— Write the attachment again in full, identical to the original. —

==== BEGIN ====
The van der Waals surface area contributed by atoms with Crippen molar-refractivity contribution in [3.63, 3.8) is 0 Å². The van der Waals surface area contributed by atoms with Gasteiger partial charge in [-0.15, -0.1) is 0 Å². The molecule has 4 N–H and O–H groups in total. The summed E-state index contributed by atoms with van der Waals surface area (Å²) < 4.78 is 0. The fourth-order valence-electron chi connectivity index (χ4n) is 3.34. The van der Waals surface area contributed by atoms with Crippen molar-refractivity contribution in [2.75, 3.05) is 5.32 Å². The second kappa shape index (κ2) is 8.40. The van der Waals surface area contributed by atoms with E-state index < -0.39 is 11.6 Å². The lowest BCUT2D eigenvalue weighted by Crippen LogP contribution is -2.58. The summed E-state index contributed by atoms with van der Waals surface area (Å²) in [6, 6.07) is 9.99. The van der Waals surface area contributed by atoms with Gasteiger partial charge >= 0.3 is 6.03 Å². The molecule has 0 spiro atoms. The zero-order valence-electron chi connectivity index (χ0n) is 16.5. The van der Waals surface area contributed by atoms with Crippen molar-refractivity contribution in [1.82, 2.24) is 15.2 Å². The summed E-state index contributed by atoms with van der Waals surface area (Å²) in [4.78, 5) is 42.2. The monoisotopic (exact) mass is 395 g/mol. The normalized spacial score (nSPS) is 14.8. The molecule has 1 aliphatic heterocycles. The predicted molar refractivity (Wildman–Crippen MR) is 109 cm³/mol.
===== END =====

The van der Waals surface area contributed by atoms with Crippen molar-refractivity contribution in [3.63, 3.8) is 0 Å². The van der Waals surface area contributed by atoms with Gasteiger partial charge in [-0.15, -0.1) is 0 Å². The molecule has 4 N–H and O–H groups in total. The summed E-state index contributed by atoms with van der Waals surface area (Å²) < 4.78 is 0. The fourth-order valence-electron chi connectivity index (χ4n) is 3.34. The van der Waals surface area contributed by atoms with Crippen molar-refractivity contribution in [2.75, 3.05) is 5.32 Å². The second kappa shape index (κ2) is 8.40. The van der Waals surface area contributed by atoms with E-state index < -0.39 is 11.6 Å². The lowest BCUT2D eigenvalue weighted by Crippen LogP contribution is -2.58. The summed E-state index contributed by atoms with van der Waals surface area (Å²) in [6, 6.07) is 9.99. The van der Waals surface area contributed by atoms with Gasteiger partial charge >= 0.3 is 6.03 Å². The molecule has 0 spiro atoms. The zero-order valence-electron chi connectivity index (χ0n) is 16.5. The van der Waals surface area contributed by atoms with Crippen molar-refractivity contribution in [1.82, 2.24) is 15.2 Å². The summed E-state index contributed by atoms with van der Waals surface area (Å²) in [4.78, 5) is 42.2. The monoisotopic (exact) mass is 395 g/mol. The normalized spacial score (nSPS) is 14.8. The molecule has 1 aliphatic heterocycles. The predicted molar refractivity (Wildman–Crippen MR) is 109 cm³/mol.